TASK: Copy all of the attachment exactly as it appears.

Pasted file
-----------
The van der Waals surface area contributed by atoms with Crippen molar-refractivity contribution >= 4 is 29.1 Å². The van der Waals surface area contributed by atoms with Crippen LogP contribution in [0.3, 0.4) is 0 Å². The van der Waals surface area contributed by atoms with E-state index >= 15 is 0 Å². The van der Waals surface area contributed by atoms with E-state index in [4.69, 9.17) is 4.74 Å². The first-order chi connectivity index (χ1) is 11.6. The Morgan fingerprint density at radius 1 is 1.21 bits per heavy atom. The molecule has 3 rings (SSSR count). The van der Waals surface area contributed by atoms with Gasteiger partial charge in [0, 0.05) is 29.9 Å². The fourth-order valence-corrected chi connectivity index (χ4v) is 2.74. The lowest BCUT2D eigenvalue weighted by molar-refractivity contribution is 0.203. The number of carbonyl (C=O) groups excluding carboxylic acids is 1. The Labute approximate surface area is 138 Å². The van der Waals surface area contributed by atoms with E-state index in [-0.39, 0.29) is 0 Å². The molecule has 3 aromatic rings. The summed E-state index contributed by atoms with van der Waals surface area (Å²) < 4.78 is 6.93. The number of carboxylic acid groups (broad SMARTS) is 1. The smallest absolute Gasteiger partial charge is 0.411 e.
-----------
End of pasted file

The van der Waals surface area contributed by atoms with Crippen molar-refractivity contribution >= 4 is 29.1 Å². The van der Waals surface area contributed by atoms with Crippen LogP contribution in [0.3, 0.4) is 0 Å². The van der Waals surface area contributed by atoms with E-state index >= 15 is 0 Å². The van der Waals surface area contributed by atoms with E-state index in [4.69, 9.17) is 4.74 Å². The first-order chi connectivity index (χ1) is 11.6. The Morgan fingerprint density at radius 1 is 1.21 bits per heavy atom. The molecule has 3 rings (SSSR count). The van der Waals surface area contributed by atoms with Gasteiger partial charge in [0, 0.05) is 29.9 Å². The fourth-order valence-corrected chi connectivity index (χ4v) is 2.74. The lowest BCUT2D eigenvalue weighted by molar-refractivity contribution is 0.203. The number of carbonyl (C=O) groups excluding carboxylic acids is 1. The Labute approximate surface area is 138 Å². The van der Waals surface area contributed by atoms with E-state index in [-0.39, 0.29) is 0 Å². The molecule has 3 aromatic rings. The summed E-state index contributed by atoms with van der Waals surface area (Å²) < 4.78 is 6.93. The number of carboxylic acid groups (broad SMARTS) is 1. The smallest absolute Gasteiger partial charge is 0.411 e.